1. The supplier has the practical ability to substitute alternative assets throughout the period of use; and
  2. The supplier would benefit economically from the exercise of its right to substitute the asset.

What about a substitution right held by the supplier for things like malfunction or replacing an obsolete model with a newer one? These are not considered substantive as the supplier would not benefit economically from the exercise of the right.

Right to control

A contract would convey the right to control the use of an identified asset if, throughout the contract term, the customer has the ability to both:

  1. Derive substantially all of the potential economic benefits from use of the asset throughout the contact term; and
  2. Direct the use of the asset throughout the contract term.

When determining whether the identified asset provides economic benefits, the entity should only consider the economic benefits arising from the use of the asset. For example, income tax credits arise from owning the asset, not from using it, and therefore should be excluded from the analysis.

Once an entity determines what economic benefits are provided from the use of the asset, the entity must determine if they have the right to obtain substantially all of the economic benefits. What is “substantially all?” It’s not defined within ASC 842, but common practice is typically use of a threshold of 90%.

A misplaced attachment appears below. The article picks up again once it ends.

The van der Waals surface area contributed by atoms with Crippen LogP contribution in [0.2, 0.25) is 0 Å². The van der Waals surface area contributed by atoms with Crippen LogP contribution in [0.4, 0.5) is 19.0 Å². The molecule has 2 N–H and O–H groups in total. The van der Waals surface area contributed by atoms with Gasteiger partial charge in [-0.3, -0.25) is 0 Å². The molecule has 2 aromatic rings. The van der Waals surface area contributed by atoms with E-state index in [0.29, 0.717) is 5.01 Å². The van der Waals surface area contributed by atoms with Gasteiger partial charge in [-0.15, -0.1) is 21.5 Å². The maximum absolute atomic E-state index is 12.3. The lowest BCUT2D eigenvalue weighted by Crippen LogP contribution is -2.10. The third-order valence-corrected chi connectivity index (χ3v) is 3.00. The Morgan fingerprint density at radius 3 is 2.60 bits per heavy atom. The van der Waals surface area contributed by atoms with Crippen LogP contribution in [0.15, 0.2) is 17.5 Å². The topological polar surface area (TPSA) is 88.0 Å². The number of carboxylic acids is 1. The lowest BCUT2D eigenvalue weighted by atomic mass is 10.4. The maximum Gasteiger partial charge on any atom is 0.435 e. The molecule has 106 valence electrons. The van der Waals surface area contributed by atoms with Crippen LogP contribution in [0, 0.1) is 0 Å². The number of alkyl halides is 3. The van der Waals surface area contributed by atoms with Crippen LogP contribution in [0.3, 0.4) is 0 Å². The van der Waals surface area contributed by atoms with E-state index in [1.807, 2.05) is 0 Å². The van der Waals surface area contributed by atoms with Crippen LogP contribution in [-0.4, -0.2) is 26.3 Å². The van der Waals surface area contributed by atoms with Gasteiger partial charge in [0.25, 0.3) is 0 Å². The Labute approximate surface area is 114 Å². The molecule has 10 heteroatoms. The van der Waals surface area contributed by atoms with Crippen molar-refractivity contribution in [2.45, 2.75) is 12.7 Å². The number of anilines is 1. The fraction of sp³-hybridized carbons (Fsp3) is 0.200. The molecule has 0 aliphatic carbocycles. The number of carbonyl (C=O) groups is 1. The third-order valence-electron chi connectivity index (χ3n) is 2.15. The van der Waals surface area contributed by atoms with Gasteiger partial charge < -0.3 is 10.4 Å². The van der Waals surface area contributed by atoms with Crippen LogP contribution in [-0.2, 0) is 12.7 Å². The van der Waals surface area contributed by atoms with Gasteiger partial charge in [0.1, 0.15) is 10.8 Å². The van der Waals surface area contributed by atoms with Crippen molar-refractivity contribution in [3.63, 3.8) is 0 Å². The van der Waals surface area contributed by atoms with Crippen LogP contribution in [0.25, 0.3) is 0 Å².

A customer has the right to direct the use of an identified asset when it has the right to direct (and change) how and for what purpose the asset is used throughout the period of use.

Determining whether a contract contains a lease is probably the most important (and judgmental) step within ASC 842. Why? Because if it contains a lease the lessee must record the right-of-use asset and lease liability on the balance sheet. However, if the contract does not contain a lease, then it is probably an off-balance-sheet commitment.

Let’s review a few class discussion questions that are included in our instructor-led training slides on the topic:

Answer: No, this contract is a service contract in which Tangina uses the equipment to meet the level of network services agreed to with Poltergeist.

Poltergeist does not control the use of the servers because Poltergeist’s only decision-making rights relate to deciding on the level of network services (the output of the servers) before the period of use—the level of network services cannot be changed during the period of use without modifying the contract. For example, even though Poltergeist produces the data to be transported, that activity does not directly affect the configuration of the network services and, thus, it does not affect how and for what purpose the servers are used.